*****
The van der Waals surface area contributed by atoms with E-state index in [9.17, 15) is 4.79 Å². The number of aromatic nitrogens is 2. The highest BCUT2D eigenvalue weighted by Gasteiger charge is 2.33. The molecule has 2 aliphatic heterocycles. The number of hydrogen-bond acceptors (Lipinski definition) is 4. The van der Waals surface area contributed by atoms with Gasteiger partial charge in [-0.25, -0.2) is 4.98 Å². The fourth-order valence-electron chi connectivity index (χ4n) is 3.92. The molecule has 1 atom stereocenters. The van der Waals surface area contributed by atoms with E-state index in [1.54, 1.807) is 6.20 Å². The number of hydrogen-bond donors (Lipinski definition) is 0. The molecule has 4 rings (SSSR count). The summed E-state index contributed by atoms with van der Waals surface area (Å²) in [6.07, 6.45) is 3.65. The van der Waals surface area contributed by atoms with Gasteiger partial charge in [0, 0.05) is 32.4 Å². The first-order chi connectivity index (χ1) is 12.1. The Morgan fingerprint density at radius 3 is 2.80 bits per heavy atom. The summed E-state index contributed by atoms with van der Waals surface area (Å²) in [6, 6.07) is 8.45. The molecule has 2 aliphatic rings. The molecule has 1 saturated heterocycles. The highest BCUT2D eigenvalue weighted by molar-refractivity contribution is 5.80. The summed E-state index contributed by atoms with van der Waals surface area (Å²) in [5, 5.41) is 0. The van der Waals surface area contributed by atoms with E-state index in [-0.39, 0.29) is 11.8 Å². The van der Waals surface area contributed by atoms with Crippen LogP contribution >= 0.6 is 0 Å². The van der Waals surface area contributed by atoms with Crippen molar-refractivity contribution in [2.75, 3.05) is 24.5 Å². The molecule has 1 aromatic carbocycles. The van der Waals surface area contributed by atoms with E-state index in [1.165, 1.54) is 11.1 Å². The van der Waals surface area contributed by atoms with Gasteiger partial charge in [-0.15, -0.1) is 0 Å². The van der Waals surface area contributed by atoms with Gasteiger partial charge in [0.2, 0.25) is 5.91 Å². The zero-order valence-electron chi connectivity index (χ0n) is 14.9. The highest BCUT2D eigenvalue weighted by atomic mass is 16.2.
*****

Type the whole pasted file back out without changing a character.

The van der Waals surface area contributed by atoms with E-state index in [9.17, 15) is 4.79 Å². The number of aromatic nitrogens is 2. The highest BCUT2D eigenvalue weighted by Gasteiger charge is 2.33. The molecule has 2 aliphatic heterocycles. The number of hydrogen-bond acceptors (Lipinski definition) is 4. The van der Waals surface area contributed by atoms with Gasteiger partial charge in [-0.25, -0.2) is 4.98 Å². The fourth-order valence-electron chi connectivity index (χ4n) is 3.92. The molecule has 1 atom stereocenters. The van der Waals surface area contributed by atoms with E-state index in [1.54, 1.807) is 6.20 Å². The number of hydrogen-bond donors (Lipinski definition) is 0. The molecule has 4 rings (SSSR count). The summed E-state index contributed by atoms with van der Waals surface area (Å²) in [6.07, 6.45) is 3.65. The van der Waals surface area contributed by atoms with Gasteiger partial charge in [0, 0.05) is 32.4 Å². The first-order chi connectivity index (χ1) is 12.1. The Morgan fingerprint density at radius 3 is 2.80 bits per heavy atom. The summed E-state index contributed by atoms with van der Waals surface area (Å²) in [6, 6.07) is 8.45. The molecule has 2 aliphatic rings. The molecule has 1 saturated heterocycles. The highest BCUT2D eigenvalue weighted by molar-refractivity contribution is 5.80. The summed E-state index contributed by atoms with van der Waals surface area (Å²) in [5, 5.41) is 0. The van der Waals surface area contributed by atoms with E-state index in [-0.39, 0.29) is 11.8 Å². The van der Waals surface area contributed by atoms with Crippen LogP contribution >= 0.6 is 0 Å². The van der Waals surface area contributed by atoms with Crippen molar-refractivity contribution in [2.75, 3.05) is 24.5 Å². The molecule has 1 aromatic carbocycles. The van der Waals surface area contributed by atoms with E-state index in [1.165, 1.54) is 11.1 Å². The van der Waals surface area contributed by atoms with Gasteiger partial charge in [-0.15, -0.1) is 0 Å². The van der Waals surface area contributed by atoms with Gasteiger partial charge in [0.2, 0.25) is 5.91 Å². The zero-order valence-electron chi connectivity index (χ0n) is 14.9. The highest BCUT2D eigenvalue weighted by atomic mass is 16.2.